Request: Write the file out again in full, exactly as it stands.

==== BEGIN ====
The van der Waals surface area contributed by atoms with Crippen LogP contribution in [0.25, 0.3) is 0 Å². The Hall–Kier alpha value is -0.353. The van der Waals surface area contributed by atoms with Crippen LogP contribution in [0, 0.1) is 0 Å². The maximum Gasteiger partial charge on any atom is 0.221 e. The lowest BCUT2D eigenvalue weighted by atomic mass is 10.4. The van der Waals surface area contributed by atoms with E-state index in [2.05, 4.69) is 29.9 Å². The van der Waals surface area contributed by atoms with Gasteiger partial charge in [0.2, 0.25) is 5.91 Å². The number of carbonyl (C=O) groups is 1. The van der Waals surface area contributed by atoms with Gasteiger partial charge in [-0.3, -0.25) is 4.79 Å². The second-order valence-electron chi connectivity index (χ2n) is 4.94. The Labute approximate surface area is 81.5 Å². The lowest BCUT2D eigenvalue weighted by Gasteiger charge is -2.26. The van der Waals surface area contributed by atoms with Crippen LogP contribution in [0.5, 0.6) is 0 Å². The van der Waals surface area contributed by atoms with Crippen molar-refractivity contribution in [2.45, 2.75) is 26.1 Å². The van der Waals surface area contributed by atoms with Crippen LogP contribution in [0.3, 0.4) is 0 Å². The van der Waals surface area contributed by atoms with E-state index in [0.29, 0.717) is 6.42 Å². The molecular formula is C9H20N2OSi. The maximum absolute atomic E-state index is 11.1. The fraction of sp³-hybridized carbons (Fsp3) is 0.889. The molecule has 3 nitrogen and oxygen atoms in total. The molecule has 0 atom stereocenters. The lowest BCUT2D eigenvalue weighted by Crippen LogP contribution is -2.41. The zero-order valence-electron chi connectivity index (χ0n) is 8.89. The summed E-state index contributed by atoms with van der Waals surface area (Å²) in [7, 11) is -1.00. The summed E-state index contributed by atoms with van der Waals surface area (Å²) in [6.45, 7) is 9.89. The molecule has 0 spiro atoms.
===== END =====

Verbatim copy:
The van der Waals surface area contributed by atoms with Crippen LogP contribution in [0.25, 0.3) is 0 Å². The Hall–Kier alpha value is -0.353. The van der Waals surface area contributed by atoms with Crippen LogP contribution in [0, 0.1) is 0 Å². The maximum Gasteiger partial charge on any atom is 0.221 e. The lowest BCUT2D eigenvalue weighted by atomic mass is 10.4. The van der Waals surface area contributed by atoms with E-state index in [2.05, 4.69) is 29.9 Å². The van der Waals surface area contributed by atoms with Gasteiger partial charge in [0.2, 0.25) is 5.91 Å². The number of carbonyl (C=O) groups is 1. The van der Waals surface area contributed by atoms with Gasteiger partial charge in [-0.3, -0.25) is 4.79 Å². The second-order valence-electron chi connectivity index (χ2n) is 4.94. The Labute approximate surface area is 81.5 Å². The lowest BCUT2D eigenvalue weighted by Gasteiger charge is -2.26. The van der Waals surface area contributed by atoms with Crippen LogP contribution in [0.5, 0.6) is 0 Å². The van der Waals surface area contributed by atoms with Crippen molar-refractivity contribution in [2.45, 2.75) is 26.1 Å². The van der Waals surface area contributed by atoms with Crippen LogP contribution in [0.3, 0.4) is 0 Å². The van der Waals surface area contributed by atoms with E-state index in [0.29, 0.717) is 6.42 Å². The molecular formula is C9H20N2OSi. The maximum absolute atomic E-state index is 11.1. The fraction of sp³-hybridized carbons (Fsp3) is 0.889. The molecule has 3 nitrogen and oxygen atoms in total. The molecule has 0 atom stereocenters. The lowest BCUT2D eigenvalue weighted by Crippen LogP contribution is -2.41. The zero-order valence-electron chi connectivity index (χ0n) is 8.89. The summed E-state index contributed by atoms with van der Waals surface area (Å²) in [7, 11) is -1.00. The summed E-state index contributed by atoms with van der Waals surface area (Å²) in [6.45, 7) is 9.89. The molecule has 0 spiro atoms.